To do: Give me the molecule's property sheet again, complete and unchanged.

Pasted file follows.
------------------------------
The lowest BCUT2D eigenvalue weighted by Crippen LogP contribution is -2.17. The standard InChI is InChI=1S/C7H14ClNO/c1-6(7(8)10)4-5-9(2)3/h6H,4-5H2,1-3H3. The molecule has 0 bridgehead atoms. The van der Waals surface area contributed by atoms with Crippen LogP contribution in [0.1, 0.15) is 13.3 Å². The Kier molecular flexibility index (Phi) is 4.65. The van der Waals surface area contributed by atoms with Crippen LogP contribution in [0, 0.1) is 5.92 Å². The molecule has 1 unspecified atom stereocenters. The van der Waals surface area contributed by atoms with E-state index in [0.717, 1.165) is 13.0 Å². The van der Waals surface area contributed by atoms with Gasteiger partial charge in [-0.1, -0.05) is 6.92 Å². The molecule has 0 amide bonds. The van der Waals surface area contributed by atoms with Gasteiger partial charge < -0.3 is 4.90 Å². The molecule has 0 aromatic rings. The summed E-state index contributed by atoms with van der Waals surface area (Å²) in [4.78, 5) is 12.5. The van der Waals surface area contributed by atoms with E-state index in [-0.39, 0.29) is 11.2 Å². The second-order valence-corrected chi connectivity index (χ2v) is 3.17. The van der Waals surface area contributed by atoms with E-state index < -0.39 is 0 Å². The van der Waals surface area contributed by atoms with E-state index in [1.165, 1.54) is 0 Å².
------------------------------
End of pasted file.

The lowest BCUT2D eigenvalue weighted by Crippen LogP contribution is -2.17. The standard InChI is InChI=1S/C7H14ClNO/c1-6(7(8)10)4-5-9(2)3/h6H,4-5H2,1-3H3. The molecule has 0 bridgehead atoms. The van der Waals surface area contributed by atoms with Crippen LogP contribution in [0.1, 0.15) is 13.3 Å². The Kier molecular flexibility index (Phi) is 4.65. The van der Waals surface area contributed by atoms with Crippen LogP contribution in [0, 0.1) is 5.92 Å². The molecule has 1 unspecified atom stereocenters. The van der Waals surface area contributed by atoms with E-state index in [0.717, 1.165) is 13.0 Å². The van der Waals surface area contributed by atoms with Gasteiger partial charge in [-0.1, -0.05) is 6.92 Å². The molecule has 0 amide bonds. The van der Waals surface area contributed by atoms with Gasteiger partial charge < -0.3 is 4.90 Å². The molecule has 0 aromatic rings. The summed E-state index contributed by atoms with van der Waals surface area (Å²) in [4.78, 5) is 12.5. The van der Waals surface area contributed by atoms with E-state index in [-0.39, 0.29) is 11.2 Å². The second-order valence-corrected chi connectivity index (χ2v) is 3.17. The van der Waals surface area contributed by atoms with E-state index < -0.39 is 0 Å². The van der Waals surface area contributed by atoms with E-state index in [1.165, 1.54) is 0 Å².